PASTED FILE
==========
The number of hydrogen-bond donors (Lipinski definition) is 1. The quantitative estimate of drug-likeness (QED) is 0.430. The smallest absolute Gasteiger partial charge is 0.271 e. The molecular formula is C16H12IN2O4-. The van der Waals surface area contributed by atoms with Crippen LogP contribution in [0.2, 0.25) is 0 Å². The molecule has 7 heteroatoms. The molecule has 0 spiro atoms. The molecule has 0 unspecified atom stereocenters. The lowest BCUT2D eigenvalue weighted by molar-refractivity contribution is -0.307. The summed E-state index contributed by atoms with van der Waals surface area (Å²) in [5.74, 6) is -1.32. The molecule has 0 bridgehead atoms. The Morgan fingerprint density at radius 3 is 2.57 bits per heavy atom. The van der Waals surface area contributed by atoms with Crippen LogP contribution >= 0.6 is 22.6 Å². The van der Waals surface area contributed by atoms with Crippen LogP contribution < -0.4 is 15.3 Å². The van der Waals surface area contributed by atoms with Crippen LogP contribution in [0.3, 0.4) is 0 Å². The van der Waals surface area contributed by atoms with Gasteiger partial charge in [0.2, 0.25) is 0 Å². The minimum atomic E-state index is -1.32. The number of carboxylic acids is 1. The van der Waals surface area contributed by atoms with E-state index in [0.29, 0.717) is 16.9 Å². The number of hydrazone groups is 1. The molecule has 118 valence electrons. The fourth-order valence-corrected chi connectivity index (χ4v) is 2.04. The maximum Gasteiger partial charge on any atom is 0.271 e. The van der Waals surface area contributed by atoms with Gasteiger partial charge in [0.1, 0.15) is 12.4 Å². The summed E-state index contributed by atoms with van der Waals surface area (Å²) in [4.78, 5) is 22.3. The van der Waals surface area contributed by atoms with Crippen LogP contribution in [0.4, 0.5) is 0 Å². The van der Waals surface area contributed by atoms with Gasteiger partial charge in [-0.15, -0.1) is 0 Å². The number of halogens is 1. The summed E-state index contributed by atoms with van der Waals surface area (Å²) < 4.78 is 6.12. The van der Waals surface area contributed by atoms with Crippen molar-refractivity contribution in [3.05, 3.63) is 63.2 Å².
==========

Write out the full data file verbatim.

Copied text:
The number of hydrogen-bond donors (Lipinski definition) is 1. The quantitative estimate of drug-likeness (QED) is 0.430. The smallest absolute Gasteiger partial charge is 0.271 e. The molecular formula is C16H12IN2O4-. The van der Waals surface area contributed by atoms with Crippen LogP contribution in [0.2, 0.25) is 0 Å². The molecule has 7 heteroatoms. The molecule has 0 spiro atoms. The molecule has 0 unspecified atom stereocenters. The lowest BCUT2D eigenvalue weighted by molar-refractivity contribution is -0.307. The summed E-state index contributed by atoms with van der Waals surface area (Å²) in [5.74, 6) is -1.32. The molecule has 0 bridgehead atoms. The Morgan fingerprint density at radius 3 is 2.57 bits per heavy atom. The van der Waals surface area contributed by atoms with Crippen LogP contribution >= 0.6 is 22.6 Å². The van der Waals surface area contributed by atoms with Crippen LogP contribution < -0.4 is 15.3 Å². The van der Waals surface area contributed by atoms with Crippen LogP contribution in [0.3, 0.4) is 0 Å². The van der Waals surface area contributed by atoms with Gasteiger partial charge in [0.2, 0.25) is 0 Å². The minimum atomic E-state index is -1.32. The number of carboxylic acids is 1. The van der Waals surface area contributed by atoms with E-state index in [0.29, 0.717) is 16.9 Å². The number of hydrazone groups is 1. The molecule has 118 valence electrons. The fourth-order valence-corrected chi connectivity index (χ4v) is 2.04. The maximum Gasteiger partial charge on any atom is 0.271 e. The van der Waals surface area contributed by atoms with Gasteiger partial charge in [0.1, 0.15) is 12.4 Å². The summed E-state index contributed by atoms with van der Waals surface area (Å²) in [4.78, 5) is 22.3. The van der Waals surface area contributed by atoms with Crippen LogP contribution in [0.4, 0.5) is 0 Å². The van der Waals surface area contributed by atoms with Gasteiger partial charge in [-0.15, -0.1) is 0 Å². The number of halogens is 1. The summed E-state index contributed by atoms with van der Waals surface area (Å²) < 4.78 is 6.12. The van der Waals surface area contributed by atoms with Crippen molar-refractivity contribution in [3.05, 3.63) is 63.2 Å².